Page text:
One day, a group of agnostics asked a Christian scientist this question: "As a person rooted in science, how can you believe that God will raise the dead from the dust?"  Working quickly, the scientist mixed a few handfuls of sand with the smallest of iron shavings. Then he challenged the unbelievers, saying, "Before I answer your question, let me ask one of my own: Which of you can take this pile and separate the particles into two groups?"  Taken off guard, the unbelievers didn't really think their answer through.  This is what the Christian scientist did -- he took a high-powered magnet and held it over the mixed pile. In a second, the filings "jumped" from the desktop onto the magnet.  Turning to the unbelievers he then challenged them with this thought: "If the Creator establishes the laws which give such powers to a magnet, how can you believe He does not have greater powers Himself? I believe if the unseen power of the magnet can pull iron shavings out of the dirt; my God can use His almighty power to call forth bodies which have turned to dust."

How many disciples were in the room when Jesus first arrived?  That is right, ten.  Judas did not make it. Number eleven, Thomas, nearly did not make it.  I am thankful that he did not choose to continue on in his unbelief and have the same fate as Judas…and as so many others who live in this world choose.  We have every spiritual opportunity in Christ, just as did Thomas, to make the right decision about Jesus.  This is why Jesus says at the conclusion – “blessed are those who have believed without seeing.”  The Lord has a personal interest in each and every one of us.  In every way, He wants to strengthen our faith and include us in the blessings He has for us!  Thomas’ unbelief represents the “scientific approach” to life – I need proof.  It may be where some are today, but as with Thomas…it doesn’t work.  Only faith works…belief and assurance concerning what our Lord Jesus Christ has done for us.  We must understand that we are saved by the grace of Jesus Christ, God’s Son, and our obedient faith response to Him.  He is the basis for all peace; He died for all people – rich and poor, black and white, male and female, old and young, Jew and Gentile.  He rose from the dead victorious over Satan, sin and death for all time – and now He lives for us…and in us through His Spirit.  God has given us a most precious gift – our souls.  How can we not trust Him who made us, saves us, and knows us better that we know ourselves…with or souls?  In this we fulfill the pursuit…we have the discovery, and our lives have meaning!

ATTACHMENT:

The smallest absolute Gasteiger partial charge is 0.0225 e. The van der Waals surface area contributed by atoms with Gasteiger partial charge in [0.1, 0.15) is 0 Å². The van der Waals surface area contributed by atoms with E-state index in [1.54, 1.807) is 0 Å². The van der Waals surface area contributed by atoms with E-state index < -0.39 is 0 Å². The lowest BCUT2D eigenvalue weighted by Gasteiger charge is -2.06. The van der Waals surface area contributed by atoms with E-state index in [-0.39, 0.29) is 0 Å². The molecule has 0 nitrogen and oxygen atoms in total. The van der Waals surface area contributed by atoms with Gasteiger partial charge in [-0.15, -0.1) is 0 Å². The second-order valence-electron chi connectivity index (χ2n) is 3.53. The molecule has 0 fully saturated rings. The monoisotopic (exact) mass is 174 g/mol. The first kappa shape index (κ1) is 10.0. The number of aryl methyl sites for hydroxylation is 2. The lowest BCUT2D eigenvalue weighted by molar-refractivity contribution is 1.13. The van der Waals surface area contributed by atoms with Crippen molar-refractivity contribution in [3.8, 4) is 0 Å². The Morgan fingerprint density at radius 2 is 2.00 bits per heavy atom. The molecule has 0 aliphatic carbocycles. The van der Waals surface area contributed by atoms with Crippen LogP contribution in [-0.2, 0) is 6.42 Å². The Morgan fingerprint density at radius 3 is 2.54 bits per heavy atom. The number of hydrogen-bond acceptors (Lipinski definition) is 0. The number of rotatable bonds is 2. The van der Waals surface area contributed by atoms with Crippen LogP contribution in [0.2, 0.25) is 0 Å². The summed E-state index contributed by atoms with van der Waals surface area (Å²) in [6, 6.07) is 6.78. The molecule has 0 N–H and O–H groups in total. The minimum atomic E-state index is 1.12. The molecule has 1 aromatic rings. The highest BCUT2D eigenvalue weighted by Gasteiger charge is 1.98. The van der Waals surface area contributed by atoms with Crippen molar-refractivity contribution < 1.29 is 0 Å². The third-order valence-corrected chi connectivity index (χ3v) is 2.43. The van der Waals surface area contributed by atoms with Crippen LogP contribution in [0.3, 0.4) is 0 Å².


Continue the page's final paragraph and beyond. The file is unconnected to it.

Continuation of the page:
Blessings, Don

Sunday, April 5, 2015

On the Third Day


What is interesting about the gospels, and in this case -- the Gospel of John, particularly -- is that there would be no chapter 20 if Jesus’ story was a normal biography…the story would end with the death of the individual.  If the story ends in chapter 19, then it is truly the end of the story…for Jesus and for all of humanity.  But, the account of this miracle (John 20:1-18) is proof that Jesus is unlike any other human being ever to live.  The Resurrection is an essential part of the Gospel message (1 Corinthians 15:1-8) and a key doctrine in the Christian faith.  From the very beginning, the enemies of the Lord try to deny the historic fact of the Resurrection.  The Jewish leaders claim that the Lord’s body has been stolen from the tomb.  But, this is absurd…because if the body was stolen, then how on earth would they have done it? The tomb is guarded by Roman soldiers and the tomb sealed with an official Roman seal.  Also, the disciples have not believed that He is to be raised from the dead; it is His enemies who remember His words. (Matthew 27:62-66)  The opponents certainly would not have taken the body.  The last thing they want is anyone believing that Jesus actually has risen from the dead.  As the women approach the tomb, they are worried about who would roll back such a heavy stone (Mark 16:1-3).  And this brings us to Mary Magdalene, the first of the women to arrive at the tomb on the first day of the week. As we consider her experience that Lord’s Day morning, we can see her comprehension of the truth of the Resurrection.